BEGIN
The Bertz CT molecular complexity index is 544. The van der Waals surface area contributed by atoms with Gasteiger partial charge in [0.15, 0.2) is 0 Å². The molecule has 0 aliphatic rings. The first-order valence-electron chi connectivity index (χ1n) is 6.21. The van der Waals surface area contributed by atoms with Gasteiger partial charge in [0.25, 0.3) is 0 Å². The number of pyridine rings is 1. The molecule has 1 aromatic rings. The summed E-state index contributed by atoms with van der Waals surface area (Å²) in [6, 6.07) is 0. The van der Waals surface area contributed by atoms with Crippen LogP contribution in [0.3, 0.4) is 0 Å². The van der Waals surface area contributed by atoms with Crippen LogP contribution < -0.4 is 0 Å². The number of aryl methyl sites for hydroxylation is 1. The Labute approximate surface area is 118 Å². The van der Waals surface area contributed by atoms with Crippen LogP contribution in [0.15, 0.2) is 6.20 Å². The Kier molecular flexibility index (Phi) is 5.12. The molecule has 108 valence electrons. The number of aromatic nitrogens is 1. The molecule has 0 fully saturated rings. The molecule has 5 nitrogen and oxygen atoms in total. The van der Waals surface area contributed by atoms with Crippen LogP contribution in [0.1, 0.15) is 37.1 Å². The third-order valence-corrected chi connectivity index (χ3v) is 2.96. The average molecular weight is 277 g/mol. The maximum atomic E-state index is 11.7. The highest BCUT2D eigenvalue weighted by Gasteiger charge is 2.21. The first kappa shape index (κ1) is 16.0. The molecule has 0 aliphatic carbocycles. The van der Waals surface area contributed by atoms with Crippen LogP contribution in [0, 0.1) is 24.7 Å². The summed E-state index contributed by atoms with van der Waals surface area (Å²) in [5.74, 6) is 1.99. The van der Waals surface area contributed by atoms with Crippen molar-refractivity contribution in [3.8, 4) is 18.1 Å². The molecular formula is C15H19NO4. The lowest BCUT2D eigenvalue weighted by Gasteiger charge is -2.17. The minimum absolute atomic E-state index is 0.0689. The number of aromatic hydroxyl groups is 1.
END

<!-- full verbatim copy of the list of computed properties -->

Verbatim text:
The Bertz CT molecular complexity index is 544. The van der Waals surface area contributed by atoms with Gasteiger partial charge in [0.15, 0.2) is 0 Å². The molecule has 0 aliphatic rings. The first-order valence-electron chi connectivity index (χ1n) is 6.21. The van der Waals surface area contributed by atoms with Gasteiger partial charge in [0.25, 0.3) is 0 Å². The number of pyridine rings is 1. The molecule has 1 aromatic rings. The summed E-state index contributed by atoms with van der Waals surface area (Å²) in [6, 6.07) is 0. The van der Waals surface area contributed by atoms with Crippen LogP contribution in [0.3, 0.4) is 0 Å². The van der Waals surface area contributed by atoms with Crippen LogP contribution < -0.4 is 0 Å². The number of aryl methyl sites for hydroxylation is 1. The Labute approximate surface area is 118 Å². The van der Waals surface area contributed by atoms with Crippen LogP contribution in [0.15, 0.2) is 6.20 Å². The Kier molecular flexibility index (Phi) is 5.12. The molecule has 108 valence electrons. The number of aromatic nitrogens is 1. The molecule has 0 fully saturated rings. The molecule has 5 nitrogen and oxygen atoms in total. The van der Waals surface area contributed by atoms with Crippen LogP contribution in [0.1, 0.15) is 37.1 Å². The third-order valence-corrected chi connectivity index (χ3v) is 2.96. The average molecular weight is 277 g/mol. The maximum atomic E-state index is 11.7. The highest BCUT2D eigenvalue weighted by Gasteiger charge is 2.21. The first kappa shape index (κ1) is 16.0. The molecule has 0 aliphatic carbocycles. The van der Waals surface area contributed by atoms with Crippen LogP contribution in [0, 0.1) is 24.7 Å². The summed E-state index contributed by atoms with van der Waals surface area (Å²) in [5.74, 6) is 1.99. The van der Waals surface area contributed by atoms with Crippen molar-refractivity contribution in [3.8, 4) is 18.1 Å². The molecular formula is C15H19NO4. The lowest BCUT2D eigenvalue weighted by Gasteiger charge is -2.17. The minimum absolute atomic E-state index is 0.0689. The number of aromatic hydroxyl groups is 1.